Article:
If you increase the density to 10 per acre from 2 per acre it reduces the cost to put in streets and utilities a great deal per home. It makes it cheaper for the city to maintain these amenities after the housing track is built out.

2--Cost of the land, and cost to build in the area. To be able to build homes at a price they can sell them, they are reducing the size of the homes and reducing the land cost by the density of homes.

3--In some cities they have strong environmental regulations. The city demands so much of a subdivision be devoted to park land, and other public use. They have increased the demand of more and more vacant land. To make building feasible, they increase the density by having smaller lots.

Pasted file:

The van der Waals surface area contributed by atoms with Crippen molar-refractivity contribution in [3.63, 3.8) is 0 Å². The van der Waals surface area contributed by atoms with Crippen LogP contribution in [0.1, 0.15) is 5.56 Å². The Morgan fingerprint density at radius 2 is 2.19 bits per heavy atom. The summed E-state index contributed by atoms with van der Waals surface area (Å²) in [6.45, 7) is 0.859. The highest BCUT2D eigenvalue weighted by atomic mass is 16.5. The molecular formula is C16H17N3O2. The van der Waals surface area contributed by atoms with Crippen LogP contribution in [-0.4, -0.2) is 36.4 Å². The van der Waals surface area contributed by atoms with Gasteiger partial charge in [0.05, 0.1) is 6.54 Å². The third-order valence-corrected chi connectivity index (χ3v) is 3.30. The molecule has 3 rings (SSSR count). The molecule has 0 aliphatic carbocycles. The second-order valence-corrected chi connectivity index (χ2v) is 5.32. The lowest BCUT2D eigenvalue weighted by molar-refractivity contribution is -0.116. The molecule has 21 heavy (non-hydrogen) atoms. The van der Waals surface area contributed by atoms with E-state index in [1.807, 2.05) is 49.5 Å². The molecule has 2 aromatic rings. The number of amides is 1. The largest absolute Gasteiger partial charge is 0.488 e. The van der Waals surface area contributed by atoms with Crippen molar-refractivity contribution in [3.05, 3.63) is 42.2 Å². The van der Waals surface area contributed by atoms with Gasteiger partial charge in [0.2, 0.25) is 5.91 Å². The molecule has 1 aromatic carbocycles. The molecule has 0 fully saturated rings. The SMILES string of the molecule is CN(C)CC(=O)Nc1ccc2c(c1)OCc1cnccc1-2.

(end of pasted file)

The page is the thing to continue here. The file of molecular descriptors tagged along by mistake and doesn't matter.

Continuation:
4--As mentioned by some, water, etc., comes into play. As small lots have a lot less lawn and landscaping than large ones do, increasing the density, reduces the water for outside watering which uses a lot more water than the inside of the home. More of the land taken up with buildings, and streets in high density, can cut the water use by half and sometimes even more.

5--Some cities are surrounded with very high production farm land. Cities are increasing their density in such areas, to keep as much land as possible in food production.

6--In some areas of the country, the city may be making demands of all 5 of the above points.